28 January 2014

These Incredible Animated GIFs Are More Than 150 Years Old

With the incredible cold experienced recently (and still) by many and more snow on the way for the mid-Atlantic and ice forecast for the deep south, today’s post is just something light and frivolous and yet historical!  A nice distraction from mother nature.

An article in Wired back in December bearing the title These Incredible Animated GIFs Are More Than 150 Years Old starts out with ...

More than 150 years before Buzzfeed uploaded its first cat GIF, people were already captivated by looping animations. In those days, of course, there was no photoshop or screen grabbing, no Tumblrs and Twitter to help craft and share the perfect GIF. Rather, artists relied on optical tools—things like zoetropes, phenakistoscopes, thaumatropes and other gadgets with very strange names to bring their illustrations to life.

Check out these interesting and sometimes almost disturbing animated images (equivalent to modern-day GIFs) as enjoyed by our ancestors.

I did a Google (TM) search on phenakistoscopes and there are quite a few images to be found if you feel you need more distracting!

 ... and here are thaumatropes ...

... and zoetropes ...

Are there other forms of entertainment enjoyed by our ancestors that we might want to take advantage of when winter weather keeps us indoors?

copyright © National Genealogical Society, 3108 Columbia Pike, Suite 300, Arlington, Virginia 22204-4370. http://www.ngsgenealogy.org.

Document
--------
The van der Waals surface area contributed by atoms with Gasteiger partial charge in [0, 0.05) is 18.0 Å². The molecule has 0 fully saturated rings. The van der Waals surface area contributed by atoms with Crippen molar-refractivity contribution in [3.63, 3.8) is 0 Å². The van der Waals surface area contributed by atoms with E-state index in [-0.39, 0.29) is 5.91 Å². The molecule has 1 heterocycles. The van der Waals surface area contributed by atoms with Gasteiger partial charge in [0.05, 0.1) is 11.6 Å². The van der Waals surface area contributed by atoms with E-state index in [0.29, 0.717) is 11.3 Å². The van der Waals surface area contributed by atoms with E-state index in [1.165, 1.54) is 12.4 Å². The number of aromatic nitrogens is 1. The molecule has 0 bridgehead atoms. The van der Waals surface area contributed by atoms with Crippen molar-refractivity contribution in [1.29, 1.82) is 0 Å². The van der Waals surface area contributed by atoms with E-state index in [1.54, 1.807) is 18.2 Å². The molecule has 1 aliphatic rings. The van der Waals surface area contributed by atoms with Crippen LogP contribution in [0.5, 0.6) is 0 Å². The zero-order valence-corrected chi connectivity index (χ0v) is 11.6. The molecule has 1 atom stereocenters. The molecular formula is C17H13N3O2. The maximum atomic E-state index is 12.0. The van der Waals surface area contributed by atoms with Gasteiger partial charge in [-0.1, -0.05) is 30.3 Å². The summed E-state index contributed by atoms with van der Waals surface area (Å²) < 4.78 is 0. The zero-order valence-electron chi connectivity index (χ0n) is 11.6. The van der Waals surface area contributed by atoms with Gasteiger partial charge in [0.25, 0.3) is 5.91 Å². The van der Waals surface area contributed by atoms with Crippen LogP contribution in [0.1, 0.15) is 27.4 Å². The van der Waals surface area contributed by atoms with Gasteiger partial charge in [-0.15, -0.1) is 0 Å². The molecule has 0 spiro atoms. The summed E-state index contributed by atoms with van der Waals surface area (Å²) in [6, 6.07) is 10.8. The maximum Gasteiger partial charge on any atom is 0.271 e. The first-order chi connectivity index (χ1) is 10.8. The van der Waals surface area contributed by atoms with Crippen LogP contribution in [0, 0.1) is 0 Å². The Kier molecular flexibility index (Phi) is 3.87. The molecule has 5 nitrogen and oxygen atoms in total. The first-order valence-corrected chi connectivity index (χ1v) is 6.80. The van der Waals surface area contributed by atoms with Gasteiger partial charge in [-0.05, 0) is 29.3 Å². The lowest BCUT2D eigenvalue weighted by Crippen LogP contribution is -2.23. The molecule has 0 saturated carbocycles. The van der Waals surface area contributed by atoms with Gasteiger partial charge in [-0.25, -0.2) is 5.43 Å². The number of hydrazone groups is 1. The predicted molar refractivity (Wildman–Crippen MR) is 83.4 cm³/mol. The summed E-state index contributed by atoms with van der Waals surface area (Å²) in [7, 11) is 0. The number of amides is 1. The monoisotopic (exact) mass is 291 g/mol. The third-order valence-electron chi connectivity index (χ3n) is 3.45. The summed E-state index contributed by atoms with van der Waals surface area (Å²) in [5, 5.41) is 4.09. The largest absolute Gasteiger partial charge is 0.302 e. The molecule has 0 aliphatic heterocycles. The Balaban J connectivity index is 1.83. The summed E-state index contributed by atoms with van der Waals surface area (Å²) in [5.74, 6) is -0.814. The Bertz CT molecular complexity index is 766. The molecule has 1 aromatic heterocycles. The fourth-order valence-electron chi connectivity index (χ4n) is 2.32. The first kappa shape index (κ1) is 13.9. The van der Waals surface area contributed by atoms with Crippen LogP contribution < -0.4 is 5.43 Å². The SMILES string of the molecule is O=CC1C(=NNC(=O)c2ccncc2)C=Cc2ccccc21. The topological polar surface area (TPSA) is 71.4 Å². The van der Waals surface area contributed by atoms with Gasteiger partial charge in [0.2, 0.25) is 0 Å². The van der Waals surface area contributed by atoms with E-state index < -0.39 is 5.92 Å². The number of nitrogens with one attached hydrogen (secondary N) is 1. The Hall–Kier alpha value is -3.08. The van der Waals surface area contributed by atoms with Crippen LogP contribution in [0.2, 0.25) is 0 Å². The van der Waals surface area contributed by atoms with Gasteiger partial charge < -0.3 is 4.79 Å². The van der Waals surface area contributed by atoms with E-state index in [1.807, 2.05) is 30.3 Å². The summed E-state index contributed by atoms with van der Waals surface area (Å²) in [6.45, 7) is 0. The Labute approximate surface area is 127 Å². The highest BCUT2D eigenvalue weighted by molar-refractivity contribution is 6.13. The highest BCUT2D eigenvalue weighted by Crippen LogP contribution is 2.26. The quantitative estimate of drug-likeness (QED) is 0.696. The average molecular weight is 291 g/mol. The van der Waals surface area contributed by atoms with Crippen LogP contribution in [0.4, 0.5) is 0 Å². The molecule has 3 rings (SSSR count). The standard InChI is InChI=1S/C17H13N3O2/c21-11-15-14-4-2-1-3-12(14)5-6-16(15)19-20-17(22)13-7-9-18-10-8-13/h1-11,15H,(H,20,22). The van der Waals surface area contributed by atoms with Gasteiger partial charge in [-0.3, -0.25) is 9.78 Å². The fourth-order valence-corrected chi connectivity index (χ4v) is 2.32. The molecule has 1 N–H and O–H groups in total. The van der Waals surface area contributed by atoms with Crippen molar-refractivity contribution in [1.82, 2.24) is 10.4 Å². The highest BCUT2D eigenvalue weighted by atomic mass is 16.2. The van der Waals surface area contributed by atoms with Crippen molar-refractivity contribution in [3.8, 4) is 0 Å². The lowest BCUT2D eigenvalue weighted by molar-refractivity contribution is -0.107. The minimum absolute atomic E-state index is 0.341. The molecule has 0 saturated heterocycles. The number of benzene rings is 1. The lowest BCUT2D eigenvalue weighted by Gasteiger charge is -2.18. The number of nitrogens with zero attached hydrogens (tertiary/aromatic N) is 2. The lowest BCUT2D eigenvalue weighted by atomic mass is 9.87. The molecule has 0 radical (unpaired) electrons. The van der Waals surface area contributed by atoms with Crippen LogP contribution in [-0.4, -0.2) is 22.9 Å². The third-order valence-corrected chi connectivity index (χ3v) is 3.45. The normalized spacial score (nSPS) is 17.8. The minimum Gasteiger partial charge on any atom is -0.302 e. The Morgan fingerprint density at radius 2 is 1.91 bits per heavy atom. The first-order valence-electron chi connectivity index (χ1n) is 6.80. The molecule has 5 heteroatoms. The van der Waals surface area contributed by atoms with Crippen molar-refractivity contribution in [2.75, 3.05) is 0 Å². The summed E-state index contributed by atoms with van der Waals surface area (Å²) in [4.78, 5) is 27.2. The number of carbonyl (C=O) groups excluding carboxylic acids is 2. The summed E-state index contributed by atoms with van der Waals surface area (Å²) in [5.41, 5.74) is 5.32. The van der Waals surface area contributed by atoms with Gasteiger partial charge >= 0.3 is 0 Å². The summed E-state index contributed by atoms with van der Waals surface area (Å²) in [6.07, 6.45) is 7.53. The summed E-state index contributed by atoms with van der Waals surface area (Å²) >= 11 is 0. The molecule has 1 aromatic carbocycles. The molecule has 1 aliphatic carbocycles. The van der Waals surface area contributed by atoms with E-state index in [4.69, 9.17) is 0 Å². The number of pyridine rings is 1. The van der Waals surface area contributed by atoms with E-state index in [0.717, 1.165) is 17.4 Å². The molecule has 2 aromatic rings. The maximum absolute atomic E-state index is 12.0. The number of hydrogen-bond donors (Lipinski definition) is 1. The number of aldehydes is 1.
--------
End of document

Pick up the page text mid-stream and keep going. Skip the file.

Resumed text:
Want to learn more about interacting with the blog, please read Hyperlinks, Subscribing and Comments -- How to Interact with Upfront with NGS Blog posts!
NGS does not imply endorsement of any outside advertiser or other vendors appearing in this blog.
Republication of UpFront articles is permitted and encouraged for non-commercial purposes without express permission from NGS. Please drop us a note telling us where and when you are using the article. Express written permission is required if you wish to republish UpFront articles for commercial purposes. You may send a request for express written permission to [email protected]. All republished articles may not be edited or reworded and must contain the copyright statement found at the bottom of each UpFront article.
Follow NGS via Facebook, YouTube, Google+, Twitter
Think your friends, colleagues, or fellow genealogy researchers would find this blog post interesting? If so, please let them know that anyone can read past UpFront with NGS posts or subscribe!

Suggestions for topics for future UpFront with NGS posts are always welcome. Please send any suggested topics to [email protected]

No comments:

Post a Comment